It’s been a little over a year since my last post, so I figured I’d throw up a new post to update people on my continued progress. In short, my knees are awesome. I’ve spent A LOT of time strengthening my legs, and it has paid off in spades. I’m back to squatting over 300 pounds, and I’m able to play sports without favoring either knee. I haven’t fully regained my jumping ability from before my injuries -my vertical jump is about 2 inches less than before- but it’s not terribly important to me anymore. And I feel confident that I could regain those 2 inches with plyometric training if I really wanted to.
I’m still playing pickup basketball and football here and there, but the important thing to me is that I’m back playing “competitive” baseball again. The quotation marks around “competitive” are due to the fact that I’m playing what’s known as “semi-professional” baseball. And the reason “semi-professional” is in quotes is because that term doesn’t mean anything. Semipro ball is for players who aren’t quite good enough to play professionally, but don’t want to resign themselves to playing softball just yet. The crowds are abysmally small, only consisting of players’ friends and family. Some teams have former professional players on them, but most of the guys who play are current and former college players like me. The games are competitive in the same way that a game of darts at the bar with your friends is competitive: The outcome isn’t really important, but nobody wants to look bad in front of their girlfriends, so you still do your best.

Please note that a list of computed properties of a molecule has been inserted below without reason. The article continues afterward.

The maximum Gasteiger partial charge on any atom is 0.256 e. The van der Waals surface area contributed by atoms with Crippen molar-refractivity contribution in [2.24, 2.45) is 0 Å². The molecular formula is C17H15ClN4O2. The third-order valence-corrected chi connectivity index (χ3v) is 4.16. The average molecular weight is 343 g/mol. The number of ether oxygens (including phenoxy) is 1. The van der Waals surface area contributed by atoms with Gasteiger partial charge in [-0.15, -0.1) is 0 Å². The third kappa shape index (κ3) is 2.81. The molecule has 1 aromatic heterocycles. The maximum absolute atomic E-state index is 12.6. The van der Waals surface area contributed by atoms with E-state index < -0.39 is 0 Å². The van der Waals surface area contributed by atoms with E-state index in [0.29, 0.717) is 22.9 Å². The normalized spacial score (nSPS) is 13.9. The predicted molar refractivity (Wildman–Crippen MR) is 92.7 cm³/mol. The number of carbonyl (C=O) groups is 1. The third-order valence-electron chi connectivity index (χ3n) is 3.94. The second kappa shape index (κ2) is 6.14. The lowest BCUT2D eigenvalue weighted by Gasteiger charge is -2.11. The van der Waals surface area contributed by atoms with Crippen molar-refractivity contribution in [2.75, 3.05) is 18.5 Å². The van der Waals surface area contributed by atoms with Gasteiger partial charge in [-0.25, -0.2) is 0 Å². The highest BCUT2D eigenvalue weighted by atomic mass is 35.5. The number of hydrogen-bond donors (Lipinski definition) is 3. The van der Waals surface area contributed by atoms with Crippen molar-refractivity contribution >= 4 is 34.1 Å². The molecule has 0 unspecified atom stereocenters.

As I’ve said before, I’ve gained a newfound appreciation for my health as a result of my long recovery process. At some point during every game I play now, I take some time to really take in the moment and think about how fortunate I am to be able to be playing on that particular night. They say you don’t appreciate what you have until it’s gone, and that certainly seems to be the case with me. I’m lucky; I went through a lengthy, annoying, painful rehab process, and came out the other side relatively unscathed.
The one problem I’m having now is a bit of plantar fasciitis. This is one of those problems like Turf Toe that sounds wimpy, but in reality can be pretty debilitating; injuries that elicit sarcastic “waaaahhhs” and “boo-hoos” any time somebody talks about them.
Plantar fasciitis is a pretty substantial pain in the ass, however. And I’m fairly certain that I’ve acquired it as a result of not stretching enough since I started playing sports again. It’s normal to lose some range of motion in your knee and ankle after major knee surgery. I didn’t spend nearly enough time improving my ankle mobility, and I’m paying the price now. I’ve started spending a lot of time foam rolling and stretching my calf muscles, and that seems to be helping, but i definitely would rather not be dealing with searing pain in the bottom of my foot every morning. If you’re currently rehabbing from knee surgery, don’t forget to work on your ankle and hip mobility. Since the hip, knee, and ankle are all connected, it stands to reason that problems with one will affect the other two. So make sure you spend time taking care of all 3, or you, too, might feel the pain of an injury that nobody takes seriously.